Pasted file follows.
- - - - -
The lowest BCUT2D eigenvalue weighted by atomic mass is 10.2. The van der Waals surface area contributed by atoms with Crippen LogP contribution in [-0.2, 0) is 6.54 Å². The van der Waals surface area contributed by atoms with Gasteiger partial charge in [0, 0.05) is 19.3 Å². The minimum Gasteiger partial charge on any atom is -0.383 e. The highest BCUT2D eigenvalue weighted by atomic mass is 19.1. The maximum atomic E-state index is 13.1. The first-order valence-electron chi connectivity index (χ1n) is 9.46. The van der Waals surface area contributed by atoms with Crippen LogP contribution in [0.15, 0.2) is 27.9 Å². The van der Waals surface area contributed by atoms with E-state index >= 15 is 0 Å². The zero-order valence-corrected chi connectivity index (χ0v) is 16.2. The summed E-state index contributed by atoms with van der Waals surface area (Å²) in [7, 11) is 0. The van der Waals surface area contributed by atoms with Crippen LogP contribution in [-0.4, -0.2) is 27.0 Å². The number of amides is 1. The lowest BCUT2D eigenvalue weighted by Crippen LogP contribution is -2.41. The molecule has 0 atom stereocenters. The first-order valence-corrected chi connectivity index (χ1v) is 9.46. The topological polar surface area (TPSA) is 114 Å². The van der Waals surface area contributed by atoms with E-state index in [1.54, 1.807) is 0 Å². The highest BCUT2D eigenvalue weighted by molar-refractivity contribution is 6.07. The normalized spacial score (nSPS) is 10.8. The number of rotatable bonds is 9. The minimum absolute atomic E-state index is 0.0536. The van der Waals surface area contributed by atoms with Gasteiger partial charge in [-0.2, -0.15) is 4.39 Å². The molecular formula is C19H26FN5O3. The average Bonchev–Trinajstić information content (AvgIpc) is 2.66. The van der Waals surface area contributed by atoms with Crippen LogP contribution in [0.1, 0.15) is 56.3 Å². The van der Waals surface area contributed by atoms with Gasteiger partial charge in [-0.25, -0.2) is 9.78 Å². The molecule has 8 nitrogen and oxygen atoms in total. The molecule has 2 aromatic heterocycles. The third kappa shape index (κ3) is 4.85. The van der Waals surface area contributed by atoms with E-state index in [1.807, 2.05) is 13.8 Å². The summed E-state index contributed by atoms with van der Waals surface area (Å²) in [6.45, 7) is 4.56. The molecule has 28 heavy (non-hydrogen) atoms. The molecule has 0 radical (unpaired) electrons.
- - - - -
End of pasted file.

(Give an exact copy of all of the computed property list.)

The lowest BCUT2D eigenvalue weighted by atomic mass is 10.2. The van der Waals surface area contributed by atoms with Crippen LogP contribution in [-0.2, 0) is 6.54 Å². The van der Waals surface area contributed by atoms with Gasteiger partial charge in [0, 0.05) is 19.3 Å². The minimum Gasteiger partial charge on any atom is -0.383 e. The highest BCUT2D eigenvalue weighted by atomic mass is 19.1. The maximum atomic E-state index is 13.1. The first-order valence-electron chi connectivity index (χ1n) is 9.46. The van der Waals surface area contributed by atoms with Crippen LogP contribution in [0.15, 0.2) is 27.9 Å². The van der Waals surface area contributed by atoms with E-state index >= 15 is 0 Å². The zero-order valence-corrected chi connectivity index (χ0v) is 16.2. The summed E-state index contributed by atoms with van der Waals surface area (Å²) in [7, 11) is 0. The van der Waals surface area contributed by atoms with Crippen LogP contribution in [-0.4, -0.2) is 27.0 Å². The number of amides is 1. The lowest BCUT2D eigenvalue weighted by Crippen LogP contribution is -2.41. The molecule has 0 atom stereocenters. The first-order valence-corrected chi connectivity index (χ1v) is 9.46. The topological polar surface area (TPSA) is 114 Å². The van der Waals surface area contributed by atoms with E-state index in [1.54, 1.807) is 0 Å². The highest BCUT2D eigenvalue weighted by molar-refractivity contribution is 6.07. The normalized spacial score (nSPS) is 10.8. The number of rotatable bonds is 9. The minimum absolute atomic E-state index is 0.0536. The van der Waals surface area contributed by atoms with Gasteiger partial charge in [-0.2, -0.15) is 4.39 Å². The molecular formula is C19H26FN5O3. The average Bonchev–Trinajstić information content (AvgIpc) is 2.66. The van der Waals surface area contributed by atoms with Crippen LogP contribution in [0.1, 0.15) is 56.3 Å². The van der Waals surface area contributed by atoms with Gasteiger partial charge in [-0.25, -0.2) is 9.78 Å². The molecule has 8 nitrogen and oxygen atoms in total. The molecule has 2 aromatic heterocycles. The third kappa shape index (κ3) is 4.85. The van der Waals surface area contributed by atoms with E-state index in [1.807, 2.05) is 13.8 Å². The summed E-state index contributed by atoms with van der Waals surface area (Å²) in [6.45, 7) is 4.56. The molecule has 28 heavy (non-hydrogen) atoms. The molecule has 0 radical (unpaired) electrons.